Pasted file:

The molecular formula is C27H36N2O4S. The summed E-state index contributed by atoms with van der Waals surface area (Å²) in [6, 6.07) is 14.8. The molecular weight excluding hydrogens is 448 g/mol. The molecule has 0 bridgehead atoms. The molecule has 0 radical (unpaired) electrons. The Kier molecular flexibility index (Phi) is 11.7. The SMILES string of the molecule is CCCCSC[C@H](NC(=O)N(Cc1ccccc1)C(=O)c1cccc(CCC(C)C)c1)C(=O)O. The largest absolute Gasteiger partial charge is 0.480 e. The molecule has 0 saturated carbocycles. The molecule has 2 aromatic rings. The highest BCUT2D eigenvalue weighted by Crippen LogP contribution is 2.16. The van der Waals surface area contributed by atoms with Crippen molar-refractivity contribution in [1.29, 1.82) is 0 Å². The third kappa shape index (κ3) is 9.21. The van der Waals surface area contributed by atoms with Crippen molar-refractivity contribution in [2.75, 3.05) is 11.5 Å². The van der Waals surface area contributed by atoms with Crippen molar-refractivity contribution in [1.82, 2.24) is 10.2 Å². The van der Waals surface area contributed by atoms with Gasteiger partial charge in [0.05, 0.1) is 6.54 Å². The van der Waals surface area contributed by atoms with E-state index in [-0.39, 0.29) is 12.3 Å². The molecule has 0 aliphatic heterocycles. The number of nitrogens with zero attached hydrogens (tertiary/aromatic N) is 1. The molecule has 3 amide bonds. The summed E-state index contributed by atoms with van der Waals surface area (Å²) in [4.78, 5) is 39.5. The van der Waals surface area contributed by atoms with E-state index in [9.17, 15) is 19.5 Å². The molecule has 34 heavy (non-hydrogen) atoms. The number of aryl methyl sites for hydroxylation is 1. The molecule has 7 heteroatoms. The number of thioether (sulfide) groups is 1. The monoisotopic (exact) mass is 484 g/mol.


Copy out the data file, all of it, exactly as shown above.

The molecular formula is C27H36N2O4S. The summed E-state index contributed by atoms with van der Waals surface area (Å²) in [6, 6.07) is 14.8. The molecular weight excluding hydrogens is 448 g/mol. The molecule has 0 bridgehead atoms. The molecule has 0 radical (unpaired) electrons. The Kier molecular flexibility index (Phi) is 11.7. The SMILES string of the molecule is CCCCSC[C@H](NC(=O)N(Cc1ccccc1)C(=O)c1cccc(CCC(C)C)c1)C(=O)O. The largest absolute Gasteiger partial charge is 0.480 e. The molecule has 0 saturated carbocycles. The molecule has 2 aromatic rings. The highest BCUT2D eigenvalue weighted by Crippen LogP contribution is 2.16. The van der Waals surface area contributed by atoms with Crippen molar-refractivity contribution in [1.29, 1.82) is 0 Å². The third kappa shape index (κ3) is 9.21. The van der Waals surface area contributed by atoms with Crippen molar-refractivity contribution in [2.75, 3.05) is 11.5 Å². The van der Waals surface area contributed by atoms with Crippen molar-refractivity contribution in [1.82, 2.24) is 10.2 Å². The van der Waals surface area contributed by atoms with Gasteiger partial charge in [0.05, 0.1) is 6.54 Å². The van der Waals surface area contributed by atoms with E-state index in [-0.39, 0.29) is 12.3 Å². The molecule has 0 aliphatic heterocycles. The number of nitrogens with zero attached hydrogens (tertiary/aromatic N) is 1. The molecule has 3 amide bonds. The summed E-state index contributed by atoms with van der Waals surface area (Å²) in [4.78, 5) is 39.5. The van der Waals surface area contributed by atoms with E-state index in [9.17, 15) is 19.5 Å². The molecule has 34 heavy (non-hydrogen) atoms. The number of aryl methyl sites for hydroxylation is 1. The molecule has 7 heteroatoms. The number of thioether (sulfide) groups is 1. The monoisotopic (exact) mass is 484 g/mol.